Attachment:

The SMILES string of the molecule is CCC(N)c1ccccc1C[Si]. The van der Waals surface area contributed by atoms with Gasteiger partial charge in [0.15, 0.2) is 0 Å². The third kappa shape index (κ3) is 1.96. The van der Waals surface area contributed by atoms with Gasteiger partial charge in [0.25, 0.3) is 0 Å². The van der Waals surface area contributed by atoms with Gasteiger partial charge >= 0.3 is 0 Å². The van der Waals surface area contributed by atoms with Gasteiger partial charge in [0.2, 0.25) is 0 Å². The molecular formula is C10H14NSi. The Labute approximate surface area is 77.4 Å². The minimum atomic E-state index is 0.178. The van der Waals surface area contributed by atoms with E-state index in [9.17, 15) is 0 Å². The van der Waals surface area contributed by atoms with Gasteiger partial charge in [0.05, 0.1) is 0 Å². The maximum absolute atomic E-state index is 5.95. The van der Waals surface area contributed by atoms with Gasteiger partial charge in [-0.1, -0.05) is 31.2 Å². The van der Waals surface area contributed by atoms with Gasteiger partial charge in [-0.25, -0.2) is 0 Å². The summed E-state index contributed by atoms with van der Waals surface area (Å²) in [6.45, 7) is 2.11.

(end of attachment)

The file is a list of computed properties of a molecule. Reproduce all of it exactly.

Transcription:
The SMILES string of the molecule is CCC(N)c1ccccc1C[Si]. The van der Waals surface area contributed by atoms with Gasteiger partial charge in [0.15, 0.2) is 0 Å². The third kappa shape index (κ3) is 1.96. The van der Waals surface area contributed by atoms with Gasteiger partial charge in [0.25, 0.3) is 0 Å². The van der Waals surface area contributed by atoms with Gasteiger partial charge >= 0.3 is 0 Å². The van der Waals surface area contributed by atoms with Gasteiger partial charge in [0.2, 0.25) is 0 Å². The molecular formula is C10H14NSi. The Labute approximate surface area is 77.4 Å². The minimum atomic E-state index is 0.178. The van der Waals surface area contributed by atoms with E-state index in [9.17, 15) is 0 Å². The van der Waals surface area contributed by atoms with Gasteiger partial charge in [0.05, 0.1) is 0 Å². The maximum absolute atomic E-state index is 5.95. The van der Waals surface area contributed by atoms with Gasteiger partial charge in [-0.1, -0.05) is 31.2 Å². The van der Waals surface area contributed by atoms with Gasteiger partial charge in [-0.25, -0.2) is 0 Å². The summed E-state index contributed by atoms with van der Waals surface area (Å²) in [6.45, 7) is 2.11.